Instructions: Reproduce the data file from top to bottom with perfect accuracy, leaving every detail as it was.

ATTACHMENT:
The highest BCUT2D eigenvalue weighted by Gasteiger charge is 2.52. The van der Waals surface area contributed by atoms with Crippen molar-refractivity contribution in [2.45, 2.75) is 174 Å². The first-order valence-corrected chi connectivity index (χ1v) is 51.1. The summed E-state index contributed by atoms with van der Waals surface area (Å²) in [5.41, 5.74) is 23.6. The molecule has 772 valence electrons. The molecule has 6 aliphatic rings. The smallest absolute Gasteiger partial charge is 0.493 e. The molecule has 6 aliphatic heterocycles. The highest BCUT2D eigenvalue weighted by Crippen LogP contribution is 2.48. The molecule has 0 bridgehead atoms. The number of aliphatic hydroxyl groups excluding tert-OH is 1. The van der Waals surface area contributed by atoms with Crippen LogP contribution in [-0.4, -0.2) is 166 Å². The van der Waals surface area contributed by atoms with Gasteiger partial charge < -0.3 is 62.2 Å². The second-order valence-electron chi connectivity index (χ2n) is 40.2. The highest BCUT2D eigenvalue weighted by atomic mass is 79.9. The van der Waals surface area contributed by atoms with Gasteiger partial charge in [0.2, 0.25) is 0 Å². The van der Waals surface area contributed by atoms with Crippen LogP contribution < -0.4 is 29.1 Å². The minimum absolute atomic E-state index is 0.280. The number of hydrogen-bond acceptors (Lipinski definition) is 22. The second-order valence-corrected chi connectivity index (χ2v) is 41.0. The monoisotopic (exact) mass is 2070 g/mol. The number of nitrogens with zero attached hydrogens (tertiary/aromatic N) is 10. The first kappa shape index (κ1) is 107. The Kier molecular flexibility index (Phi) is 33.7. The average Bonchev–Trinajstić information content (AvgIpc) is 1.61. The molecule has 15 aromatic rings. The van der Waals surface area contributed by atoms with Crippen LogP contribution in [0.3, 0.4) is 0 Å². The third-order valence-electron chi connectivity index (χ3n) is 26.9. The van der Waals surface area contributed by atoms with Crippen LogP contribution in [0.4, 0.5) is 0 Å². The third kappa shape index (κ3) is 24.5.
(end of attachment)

The highest BCUT2D eigenvalue weighted by Gasteiger charge is 2.52. The van der Waals surface area contributed by atoms with Crippen molar-refractivity contribution in [2.45, 2.75) is 174 Å². The first-order valence-corrected chi connectivity index (χ1v) is 51.1. The summed E-state index contributed by atoms with van der Waals surface area (Å²) in [5.41, 5.74) is 23.6. The molecule has 772 valence electrons. The molecule has 6 aliphatic rings. The smallest absolute Gasteiger partial charge is 0.493 e. The molecule has 6 aliphatic heterocycles. The highest BCUT2D eigenvalue weighted by Crippen LogP contribution is 2.48. The molecule has 0 bridgehead atoms. The number of aliphatic hydroxyl groups excluding tert-OH is 1. The van der Waals surface area contributed by atoms with Crippen LogP contribution in [-0.4, -0.2) is 166 Å². The van der Waals surface area contributed by atoms with Gasteiger partial charge < -0.3 is 62.2 Å². The second-order valence-electron chi connectivity index (χ2n) is 40.2. The highest BCUT2D eigenvalue weighted by atomic mass is 79.9. The van der Waals surface area contributed by atoms with Gasteiger partial charge in [0.2, 0.25) is 0 Å². The van der Waals surface area contributed by atoms with Crippen LogP contribution < -0.4 is 29.1 Å². The minimum absolute atomic E-state index is 0.280. The number of hydrogen-bond acceptors (Lipinski definition) is 22. The second-order valence-corrected chi connectivity index (χ2v) is 41.0. The monoisotopic (exact) mass is 2070 g/mol. The number of nitrogens with zero attached hydrogens (tertiary/aromatic N) is 10. The first kappa shape index (κ1) is 107. The Kier molecular flexibility index (Phi) is 33.7. The average Bonchev–Trinajstić information content (AvgIpc) is 1.61. The molecule has 15 aromatic rings. The van der Waals surface area contributed by atoms with Crippen LogP contribution in [0.3, 0.4) is 0 Å². The third-order valence-electron chi connectivity index (χ3n) is 26.9. The van der Waals surface area contributed by atoms with Crippen LogP contribution in [0.4, 0.5) is 0 Å². The third kappa shape index (κ3) is 24.5.